“No other country on the face of the earth has gone down this road – calling [the Internet] an information service,” he said, referring to the difficulty the agency has had in making a regulatory classification of the Internet.

The commissioners also addressed the need to free up spectrum for wireless broadband and to keep too many media outlets from falling into too few hands that do not represent the range of voices in America.

“Diversify the space. Have more voices,” Commissioner Clyburn said and then directly addressed the crowd. “I am challenging you to push the agency and the powers that be to diversify.”

Jonathan began his career as a journalist before turning his focus to law and policy. He is an attorney licensed in Texas and the District of Columbia and has worked previously as a political reporter, in political campaign communications and on Capitol Hill. He holds a B.A. in Journalism from the University of Washington and a J.D. from Villanova Law School, where he focused his studies on Internet and intellectual property law and policy. He lives in Washington, D.C., where he roots for Seattle sports teams and plays guitar in his free time.

Education

Closing Digital Divide for Students Requires Community Involvement, Workforce Training, Event Hears

Barriers to closing the divide including awareness of programs, resources and increasing digital literacy.

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Screenshot of Ji Soo Song, broadband advisor at the U.S. Department of Education

WASHINGTON, May 24, 2022 – Experts in education technology said Monday that to close the digital divide for students, the nation must eliminate barriers at the community level, including raising awareness of programs and resources and increasing digital literacy.

“We are hearing from schools and district leaders that it’s not enough to make just broadband available and affordable, although those are critical steps,” said Ji Soo Song, broadband advisor at the U.S. Department of Education, said at an event hosted by trade group the Self-Insurance Institute of America. “We also have to make sure that we’re solving for the human barriers that often inhibit adoption.”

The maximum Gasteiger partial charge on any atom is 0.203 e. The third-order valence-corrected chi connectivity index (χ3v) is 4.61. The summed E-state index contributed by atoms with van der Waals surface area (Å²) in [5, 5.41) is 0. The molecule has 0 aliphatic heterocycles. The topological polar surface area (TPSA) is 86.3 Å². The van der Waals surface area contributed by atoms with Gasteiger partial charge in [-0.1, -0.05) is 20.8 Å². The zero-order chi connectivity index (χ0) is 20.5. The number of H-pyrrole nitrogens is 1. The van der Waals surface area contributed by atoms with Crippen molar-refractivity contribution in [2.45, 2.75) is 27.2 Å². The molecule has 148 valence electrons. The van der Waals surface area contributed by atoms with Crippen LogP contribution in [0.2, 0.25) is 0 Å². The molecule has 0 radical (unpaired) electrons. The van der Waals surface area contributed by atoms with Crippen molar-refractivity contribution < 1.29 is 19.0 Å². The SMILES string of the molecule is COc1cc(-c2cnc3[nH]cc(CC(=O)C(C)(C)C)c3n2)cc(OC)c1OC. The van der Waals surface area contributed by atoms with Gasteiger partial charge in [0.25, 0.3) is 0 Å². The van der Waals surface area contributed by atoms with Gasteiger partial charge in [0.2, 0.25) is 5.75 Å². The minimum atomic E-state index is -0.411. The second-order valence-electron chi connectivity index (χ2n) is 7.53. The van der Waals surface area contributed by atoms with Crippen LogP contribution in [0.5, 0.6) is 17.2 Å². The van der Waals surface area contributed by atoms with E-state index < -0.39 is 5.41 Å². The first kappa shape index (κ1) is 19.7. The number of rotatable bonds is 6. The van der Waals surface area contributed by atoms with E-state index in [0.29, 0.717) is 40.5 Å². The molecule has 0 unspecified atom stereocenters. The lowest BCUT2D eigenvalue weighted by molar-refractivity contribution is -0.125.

Song highlighted four “initial barriers” that students are facing. First, a lack of awareness and understanding of programs and resources. Second, signing up for programs is often confusing regarding eligibility requirements, application status, and installment. Third, there may be a lack of trust between communities and services. Fourth, a lack of digital literacy among students can prevent them from succeeding.

Song said he believes that with the Infrastructure, Investment and Jobs Act, states have an “incredible opportunity to address adoption barriers.”

Workforce shortages still a problem, but funding may help

Rosemary Lahasky, senior director for government affairs at Cengage, a maker of educational content, added that current data suggests that 16 million students lack access to a broadband connection. While this disparity in American homes remained, tech job posts nearly doubled in 2021, but the average number of applicants shrunk by 25 percent.

But panelists said they are hopeful that funding will address these shortages. “Almost every single agency that received funding…received either direct funding for workforce training or were given the flexibility to spend some of their money on workforce training,” said Lahasky of the IIJA, which carves out funding for workforce training.

This money is also, according to Lahasky, funding apprenticeship programs, which have been recommended by many as a solution to workforce shortages.

Student connectivity has been a long-held concern following the COVID-19 pandemic. Students themselves are stepping up to fight against the digital inequity in their schools as technology becomes increasingly essential for success. Texas students organized a panel to discuss internet access in education just last year.

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Education

FTC Approves Policy Statement on Guiding Review of Children’s Online Protection

The policy statement provides the guiding principles for which the FTC will review the collection and use of children’s data online.

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FTC Chairwoman Lina Khan